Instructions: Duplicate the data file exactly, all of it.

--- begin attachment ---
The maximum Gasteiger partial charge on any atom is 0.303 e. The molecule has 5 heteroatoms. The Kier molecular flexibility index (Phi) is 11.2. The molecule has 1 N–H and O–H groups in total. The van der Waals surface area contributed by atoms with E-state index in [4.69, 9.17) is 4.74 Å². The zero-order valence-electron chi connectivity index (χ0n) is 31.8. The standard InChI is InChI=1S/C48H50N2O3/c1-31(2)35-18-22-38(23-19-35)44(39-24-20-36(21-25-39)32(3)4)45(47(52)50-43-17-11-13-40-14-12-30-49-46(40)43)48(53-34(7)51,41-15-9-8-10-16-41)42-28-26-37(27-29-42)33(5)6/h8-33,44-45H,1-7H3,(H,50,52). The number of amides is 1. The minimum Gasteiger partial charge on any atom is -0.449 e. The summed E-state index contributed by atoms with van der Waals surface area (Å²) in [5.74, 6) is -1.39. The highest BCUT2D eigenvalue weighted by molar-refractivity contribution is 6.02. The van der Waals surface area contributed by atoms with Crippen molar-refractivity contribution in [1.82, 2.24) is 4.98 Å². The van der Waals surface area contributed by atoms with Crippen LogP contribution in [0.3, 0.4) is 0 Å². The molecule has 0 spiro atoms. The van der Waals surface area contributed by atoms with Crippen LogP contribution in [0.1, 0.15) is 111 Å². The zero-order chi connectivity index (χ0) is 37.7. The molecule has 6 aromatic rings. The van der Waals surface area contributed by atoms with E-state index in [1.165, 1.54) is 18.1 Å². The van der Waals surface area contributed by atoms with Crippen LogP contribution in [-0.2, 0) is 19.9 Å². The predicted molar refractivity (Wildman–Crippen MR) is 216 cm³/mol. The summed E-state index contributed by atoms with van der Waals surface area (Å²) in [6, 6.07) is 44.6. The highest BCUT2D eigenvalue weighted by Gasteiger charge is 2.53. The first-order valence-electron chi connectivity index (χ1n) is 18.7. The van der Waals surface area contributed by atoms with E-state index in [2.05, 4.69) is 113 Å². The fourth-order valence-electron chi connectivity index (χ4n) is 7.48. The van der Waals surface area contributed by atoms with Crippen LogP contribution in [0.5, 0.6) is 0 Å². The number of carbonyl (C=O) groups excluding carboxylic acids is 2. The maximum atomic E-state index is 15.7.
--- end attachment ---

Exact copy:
The maximum Gasteiger partial charge on any atom is 0.303 e. The molecule has 5 heteroatoms. The Kier molecular flexibility index (Phi) is 11.2. The molecule has 1 N–H and O–H groups in total. The van der Waals surface area contributed by atoms with E-state index in [4.69, 9.17) is 4.74 Å². The zero-order valence-electron chi connectivity index (χ0n) is 31.8. The standard InChI is InChI=1S/C48H50N2O3/c1-31(2)35-18-22-38(23-19-35)44(39-24-20-36(21-25-39)32(3)4)45(47(52)50-43-17-11-13-40-14-12-30-49-46(40)43)48(53-34(7)51,41-15-9-8-10-16-41)42-28-26-37(27-29-42)33(5)6/h8-33,44-45H,1-7H3,(H,50,52). The number of amides is 1. The minimum Gasteiger partial charge on any atom is -0.449 e. The summed E-state index contributed by atoms with van der Waals surface area (Å²) in [5.74, 6) is -1.39. The highest BCUT2D eigenvalue weighted by molar-refractivity contribution is 6.02. The van der Waals surface area contributed by atoms with Crippen molar-refractivity contribution in [1.82, 2.24) is 4.98 Å². The van der Waals surface area contributed by atoms with Crippen LogP contribution in [0.3, 0.4) is 0 Å². The molecule has 0 spiro atoms. The van der Waals surface area contributed by atoms with Crippen LogP contribution in [0.1, 0.15) is 111 Å². The zero-order chi connectivity index (χ0) is 37.7. The molecule has 6 aromatic rings. The van der Waals surface area contributed by atoms with E-state index in [1.165, 1.54) is 18.1 Å². The van der Waals surface area contributed by atoms with Crippen LogP contribution in [-0.2, 0) is 19.9 Å². The predicted molar refractivity (Wildman–Crippen MR) is 216 cm³/mol. The summed E-state index contributed by atoms with van der Waals surface area (Å²) in [6, 6.07) is 44.6. The highest BCUT2D eigenvalue weighted by Gasteiger charge is 2.53. The first-order valence-electron chi connectivity index (χ1n) is 18.7. The van der Waals surface area contributed by atoms with E-state index in [2.05, 4.69) is 113 Å². The fourth-order valence-electron chi connectivity index (χ4n) is 7.48. The van der Waals surface area contributed by atoms with Crippen LogP contribution in [0.5, 0.6) is 0 Å². The number of carbonyl (C=O) groups excluding carboxylic acids is 2. The maximum atomic E-state index is 15.7.